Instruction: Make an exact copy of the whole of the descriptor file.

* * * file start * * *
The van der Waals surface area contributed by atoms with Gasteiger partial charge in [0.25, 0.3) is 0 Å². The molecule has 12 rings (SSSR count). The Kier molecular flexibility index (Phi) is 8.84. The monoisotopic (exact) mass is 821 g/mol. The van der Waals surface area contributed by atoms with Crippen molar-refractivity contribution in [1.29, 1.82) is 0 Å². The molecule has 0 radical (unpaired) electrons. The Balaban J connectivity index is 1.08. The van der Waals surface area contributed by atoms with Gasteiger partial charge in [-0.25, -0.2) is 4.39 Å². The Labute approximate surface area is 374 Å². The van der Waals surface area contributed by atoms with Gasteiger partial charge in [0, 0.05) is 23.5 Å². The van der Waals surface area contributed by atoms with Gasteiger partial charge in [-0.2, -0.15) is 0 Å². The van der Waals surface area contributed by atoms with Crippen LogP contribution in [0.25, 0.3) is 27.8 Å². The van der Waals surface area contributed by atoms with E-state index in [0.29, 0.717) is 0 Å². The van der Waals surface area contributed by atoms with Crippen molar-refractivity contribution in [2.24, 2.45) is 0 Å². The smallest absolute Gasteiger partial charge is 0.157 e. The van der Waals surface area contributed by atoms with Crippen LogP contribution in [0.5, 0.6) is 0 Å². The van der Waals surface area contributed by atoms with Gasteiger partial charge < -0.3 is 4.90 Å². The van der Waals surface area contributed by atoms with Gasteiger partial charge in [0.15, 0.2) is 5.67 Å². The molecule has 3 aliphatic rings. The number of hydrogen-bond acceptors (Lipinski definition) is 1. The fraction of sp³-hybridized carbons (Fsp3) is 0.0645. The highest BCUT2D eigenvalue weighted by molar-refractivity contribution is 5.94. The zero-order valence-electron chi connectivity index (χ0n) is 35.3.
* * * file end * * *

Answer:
The van der Waals surface area contributed by atoms with Gasteiger partial charge in [0.25, 0.3) is 0 Å². The molecule has 12 rings (SSSR count). The Kier molecular flexibility index (Phi) is 8.84. The monoisotopic (exact) mass is 821 g/mol. The van der Waals surface area contributed by atoms with Crippen molar-refractivity contribution in [1.29, 1.82) is 0 Å². The molecule has 0 radical (unpaired) electrons. The Balaban J connectivity index is 1.08. The van der Waals surface area contributed by atoms with Gasteiger partial charge in [-0.25, -0.2) is 4.39 Å². The Labute approximate surface area is 374 Å². The van der Waals surface area contributed by atoms with Gasteiger partial charge in [0, 0.05) is 23.5 Å². The van der Waals surface area contributed by atoms with Gasteiger partial charge in [-0.2, -0.15) is 0 Å². The van der Waals surface area contributed by atoms with Crippen LogP contribution in [0.25, 0.3) is 27.8 Å². The van der Waals surface area contributed by atoms with E-state index in [0.29, 0.717) is 0 Å². The van der Waals surface area contributed by atoms with Crippen molar-refractivity contribution in [2.24, 2.45) is 0 Å². The smallest absolute Gasteiger partial charge is 0.157 e. The van der Waals surface area contributed by atoms with Crippen LogP contribution in [0.5, 0.6) is 0 Å². The van der Waals surface area contributed by atoms with Gasteiger partial charge < -0.3 is 4.90 Å². The van der Waals surface area contributed by atoms with Gasteiger partial charge in [0.15, 0.2) is 5.67 Å². The molecule has 3 aliphatic rings. The number of hydrogen-bond acceptors (Lipinski definition) is 1. The fraction of sp³-hybridized carbons (Fsp3) is 0.0645. The highest BCUT2D eigenvalue weighted by molar-refractivity contribution is 5.94. The zero-order valence-electron chi connectivity index (χ0n) is 35.3.